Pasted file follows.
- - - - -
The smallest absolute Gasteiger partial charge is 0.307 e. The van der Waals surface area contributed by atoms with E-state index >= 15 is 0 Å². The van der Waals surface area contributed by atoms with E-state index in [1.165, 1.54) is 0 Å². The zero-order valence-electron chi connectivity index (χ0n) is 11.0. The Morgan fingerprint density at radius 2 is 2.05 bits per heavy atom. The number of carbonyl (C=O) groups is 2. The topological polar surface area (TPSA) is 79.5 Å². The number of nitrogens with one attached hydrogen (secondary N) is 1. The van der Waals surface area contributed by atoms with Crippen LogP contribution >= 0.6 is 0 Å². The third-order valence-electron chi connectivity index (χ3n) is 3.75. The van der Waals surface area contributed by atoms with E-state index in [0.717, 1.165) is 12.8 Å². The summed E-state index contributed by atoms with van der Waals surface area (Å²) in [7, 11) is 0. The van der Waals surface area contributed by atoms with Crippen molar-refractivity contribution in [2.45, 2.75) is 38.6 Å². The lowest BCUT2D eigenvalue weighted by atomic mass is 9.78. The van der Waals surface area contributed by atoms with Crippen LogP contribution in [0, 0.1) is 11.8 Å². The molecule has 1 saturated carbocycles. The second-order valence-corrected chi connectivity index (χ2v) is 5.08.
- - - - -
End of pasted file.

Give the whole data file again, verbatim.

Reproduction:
The smallest absolute Gasteiger partial charge is 0.307 e. The van der Waals surface area contributed by atoms with E-state index >= 15 is 0 Å². The van der Waals surface area contributed by atoms with E-state index in [1.165, 1.54) is 0 Å². The zero-order valence-electron chi connectivity index (χ0n) is 11.0. The Morgan fingerprint density at radius 2 is 2.05 bits per heavy atom. The number of carbonyl (C=O) groups is 2. The topological polar surface area (TPSA) is 79.5 Å². The number of nitrogens with one attached hydrogen (secondary N) is 1. The van der Waals surface area contributed by atoms with Crippen LogP contribution >= 0.6 is 0 Å². The third-order valence-electron chi connectivity index (χ3n) is 3.75. The van der Waals surface area contributed by atoms with E-state index in [0.717, 1.165) is 12.8 Å². The summed E-state index contributed by atoms with van der Waals surface area (Å²) in [7, 11) is 0. The van der Waals surface area contributed by atoms with Crippen molar-refractivity contribution in [2.45, 2.75) is 38.6 Å². The lowest BCUT2D eigenvalue weighted by atomic mass is 9.78. The van der Waals surface area contributed by atoms with Crippen LogP contribution in [0, 0.1) is 11.8 Å². The molecule has 1 saturated carbocycles. The second-order valence-corrected chi connectivity index (χ2v) is 5.08.